yellow- both bind equally
red- no patient DNA
green- too much patient DNA
can also plot hybridization ratios (L-->R is p-->q arm) to quantify the deletion/duplication
con: only for deletions/duplicates NOT inversions/translocations


Describe Robertsonian translocation

D (13-15) and G (21-22) group acrocentric chromosomes only; fusion of chromatids and loss of p arms --> so 3 chromosomes instead of 4
*not necessarily deleterious bc p arms of acrocentric chromosomes have multiple copies of genes for rRNA


Three ways to ID chromosomes

1) Size
2) Centromere index = length of p arm / total chromosome length
3) G banding


Steps of meiosis

Meiosis I
1) Interphase- chromosomes duplicate
2) Prophase I- chromosomes condense, synapsis- tetrads line up; crossing over (swapping homologous sections), nuclear breaks down + spindle forms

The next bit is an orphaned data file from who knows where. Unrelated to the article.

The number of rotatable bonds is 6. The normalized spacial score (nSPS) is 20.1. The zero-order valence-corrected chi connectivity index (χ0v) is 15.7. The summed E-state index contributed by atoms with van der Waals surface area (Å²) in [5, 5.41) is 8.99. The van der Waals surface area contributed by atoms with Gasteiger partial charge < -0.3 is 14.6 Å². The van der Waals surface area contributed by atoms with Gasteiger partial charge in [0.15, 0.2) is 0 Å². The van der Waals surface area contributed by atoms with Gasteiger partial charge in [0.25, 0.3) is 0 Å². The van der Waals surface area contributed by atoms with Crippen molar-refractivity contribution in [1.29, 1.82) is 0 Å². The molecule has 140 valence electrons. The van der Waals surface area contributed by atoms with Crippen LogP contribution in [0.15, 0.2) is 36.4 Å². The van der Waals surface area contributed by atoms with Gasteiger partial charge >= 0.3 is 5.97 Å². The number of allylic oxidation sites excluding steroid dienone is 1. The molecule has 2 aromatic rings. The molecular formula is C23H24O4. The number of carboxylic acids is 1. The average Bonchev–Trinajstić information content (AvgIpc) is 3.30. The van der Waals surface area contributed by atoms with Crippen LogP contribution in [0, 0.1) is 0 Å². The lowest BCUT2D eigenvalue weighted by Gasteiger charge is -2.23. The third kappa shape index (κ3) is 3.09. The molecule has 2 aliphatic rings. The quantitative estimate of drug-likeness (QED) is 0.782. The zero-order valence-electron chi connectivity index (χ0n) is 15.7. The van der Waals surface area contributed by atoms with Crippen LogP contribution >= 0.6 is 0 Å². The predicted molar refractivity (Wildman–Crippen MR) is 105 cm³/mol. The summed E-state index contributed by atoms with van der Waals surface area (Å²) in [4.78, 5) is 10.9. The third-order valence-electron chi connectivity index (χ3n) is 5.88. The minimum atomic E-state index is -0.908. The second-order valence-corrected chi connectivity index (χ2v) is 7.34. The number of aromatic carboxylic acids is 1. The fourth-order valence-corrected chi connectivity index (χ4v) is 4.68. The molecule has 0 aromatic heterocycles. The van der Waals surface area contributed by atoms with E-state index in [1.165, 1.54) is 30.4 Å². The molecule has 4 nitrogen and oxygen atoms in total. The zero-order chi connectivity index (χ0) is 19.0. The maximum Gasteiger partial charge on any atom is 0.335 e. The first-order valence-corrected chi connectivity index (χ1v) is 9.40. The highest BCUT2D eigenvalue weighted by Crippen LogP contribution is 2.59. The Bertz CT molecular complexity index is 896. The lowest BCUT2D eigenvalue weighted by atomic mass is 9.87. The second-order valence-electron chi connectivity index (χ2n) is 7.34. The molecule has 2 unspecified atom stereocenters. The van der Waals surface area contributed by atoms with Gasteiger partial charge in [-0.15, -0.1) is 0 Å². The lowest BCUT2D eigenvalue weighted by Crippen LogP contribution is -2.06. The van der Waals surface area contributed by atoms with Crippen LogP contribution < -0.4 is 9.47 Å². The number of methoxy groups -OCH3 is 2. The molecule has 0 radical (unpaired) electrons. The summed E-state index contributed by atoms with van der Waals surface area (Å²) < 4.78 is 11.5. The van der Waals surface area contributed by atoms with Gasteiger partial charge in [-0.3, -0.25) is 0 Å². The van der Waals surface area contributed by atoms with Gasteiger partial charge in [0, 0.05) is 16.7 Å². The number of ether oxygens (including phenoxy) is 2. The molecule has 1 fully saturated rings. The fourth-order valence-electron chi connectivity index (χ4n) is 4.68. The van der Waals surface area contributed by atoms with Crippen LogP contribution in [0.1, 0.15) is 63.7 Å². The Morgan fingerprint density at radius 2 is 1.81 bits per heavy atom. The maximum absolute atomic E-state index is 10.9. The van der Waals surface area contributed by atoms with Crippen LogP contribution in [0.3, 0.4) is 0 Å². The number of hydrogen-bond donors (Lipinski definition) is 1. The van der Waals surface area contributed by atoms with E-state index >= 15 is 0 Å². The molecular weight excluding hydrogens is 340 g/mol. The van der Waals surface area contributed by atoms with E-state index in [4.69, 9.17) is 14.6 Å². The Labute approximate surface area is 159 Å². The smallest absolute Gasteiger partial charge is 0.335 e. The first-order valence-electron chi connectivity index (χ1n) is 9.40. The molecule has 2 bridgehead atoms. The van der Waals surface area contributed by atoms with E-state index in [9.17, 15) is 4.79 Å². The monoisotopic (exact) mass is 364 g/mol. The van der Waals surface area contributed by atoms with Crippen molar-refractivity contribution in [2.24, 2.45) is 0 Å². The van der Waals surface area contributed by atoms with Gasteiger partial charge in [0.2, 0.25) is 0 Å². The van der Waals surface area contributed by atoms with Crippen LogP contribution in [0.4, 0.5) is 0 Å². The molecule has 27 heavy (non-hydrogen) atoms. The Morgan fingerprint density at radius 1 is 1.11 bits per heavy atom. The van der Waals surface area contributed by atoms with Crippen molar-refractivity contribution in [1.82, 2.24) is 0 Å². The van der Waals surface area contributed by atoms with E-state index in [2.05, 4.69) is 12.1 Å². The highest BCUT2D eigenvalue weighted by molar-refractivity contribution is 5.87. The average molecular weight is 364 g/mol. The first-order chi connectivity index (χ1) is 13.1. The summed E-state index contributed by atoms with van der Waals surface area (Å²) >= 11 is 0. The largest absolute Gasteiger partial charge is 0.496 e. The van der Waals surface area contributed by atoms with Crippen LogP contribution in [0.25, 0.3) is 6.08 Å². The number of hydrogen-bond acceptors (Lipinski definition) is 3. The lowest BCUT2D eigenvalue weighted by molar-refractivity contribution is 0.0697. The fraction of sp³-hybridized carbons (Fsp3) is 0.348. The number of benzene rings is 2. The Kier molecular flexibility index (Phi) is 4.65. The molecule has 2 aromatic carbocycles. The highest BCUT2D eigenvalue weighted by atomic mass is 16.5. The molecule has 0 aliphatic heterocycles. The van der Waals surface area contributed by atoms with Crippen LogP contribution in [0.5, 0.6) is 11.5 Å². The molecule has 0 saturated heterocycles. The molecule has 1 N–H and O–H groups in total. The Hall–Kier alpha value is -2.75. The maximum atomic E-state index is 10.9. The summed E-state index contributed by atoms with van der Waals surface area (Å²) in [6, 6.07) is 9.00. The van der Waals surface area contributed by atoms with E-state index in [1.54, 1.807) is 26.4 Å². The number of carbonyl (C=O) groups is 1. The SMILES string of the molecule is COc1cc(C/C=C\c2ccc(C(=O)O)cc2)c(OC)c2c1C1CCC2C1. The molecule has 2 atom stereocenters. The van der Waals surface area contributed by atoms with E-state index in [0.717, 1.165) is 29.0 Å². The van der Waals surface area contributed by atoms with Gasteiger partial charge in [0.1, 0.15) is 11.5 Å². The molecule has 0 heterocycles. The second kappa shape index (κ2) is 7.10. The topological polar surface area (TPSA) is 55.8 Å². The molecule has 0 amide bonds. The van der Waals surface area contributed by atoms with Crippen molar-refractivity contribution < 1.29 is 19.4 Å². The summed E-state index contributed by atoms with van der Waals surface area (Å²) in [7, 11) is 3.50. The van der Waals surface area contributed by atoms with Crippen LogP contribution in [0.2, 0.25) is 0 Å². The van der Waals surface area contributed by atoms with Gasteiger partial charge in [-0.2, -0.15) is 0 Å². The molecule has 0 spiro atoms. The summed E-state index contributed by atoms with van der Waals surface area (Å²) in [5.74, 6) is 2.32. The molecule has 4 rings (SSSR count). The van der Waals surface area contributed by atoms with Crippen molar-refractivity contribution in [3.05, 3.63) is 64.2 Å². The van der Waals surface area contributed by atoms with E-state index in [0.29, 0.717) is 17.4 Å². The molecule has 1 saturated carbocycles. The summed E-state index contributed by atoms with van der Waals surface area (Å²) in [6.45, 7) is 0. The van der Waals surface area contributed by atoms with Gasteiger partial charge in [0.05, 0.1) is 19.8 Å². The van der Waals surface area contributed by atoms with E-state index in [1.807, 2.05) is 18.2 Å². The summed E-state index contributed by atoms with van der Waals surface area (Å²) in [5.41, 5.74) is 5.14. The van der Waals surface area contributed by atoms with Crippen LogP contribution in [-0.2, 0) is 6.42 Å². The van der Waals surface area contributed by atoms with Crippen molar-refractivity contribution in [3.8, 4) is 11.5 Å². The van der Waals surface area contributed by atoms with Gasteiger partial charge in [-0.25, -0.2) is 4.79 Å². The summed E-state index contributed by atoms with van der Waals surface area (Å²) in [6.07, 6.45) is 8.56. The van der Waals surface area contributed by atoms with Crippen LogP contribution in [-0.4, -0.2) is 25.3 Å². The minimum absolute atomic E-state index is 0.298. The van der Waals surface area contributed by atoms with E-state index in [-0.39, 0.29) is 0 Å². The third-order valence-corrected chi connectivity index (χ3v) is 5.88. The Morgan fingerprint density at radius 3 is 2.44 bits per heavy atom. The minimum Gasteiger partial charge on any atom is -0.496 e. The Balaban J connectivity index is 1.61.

3) Metaphase I- tetrads line up in independent assortment, spindles attach to kinetochore
4) Anaphase I- spindle microtubules contract and pull chromosomes to opposite ends
5) Telophase- nuclear membrane reforms + cytokinesis
Meiosis II
1) Prophase II- spindle reforms, nuclear breaks down again
2) Metaphase II- lining up, spindles attach
3) Anaphase II- spindles contract
4) Telophase II- nuclear membrane reforms + cytokinesis


Difference between meiosis in M/F

M- spermatogenesis: meiosis I and II begins at puberty- 4 sperm produced- and continues throughout life
F- meiosis starts in utero- all oocytes formed before birth, arrested in metaphase II until fertilization (one oocyte during ovulation each month)
1 polar body extrudes at ovulation, 2nd at fertilization, they die when egg is fertilized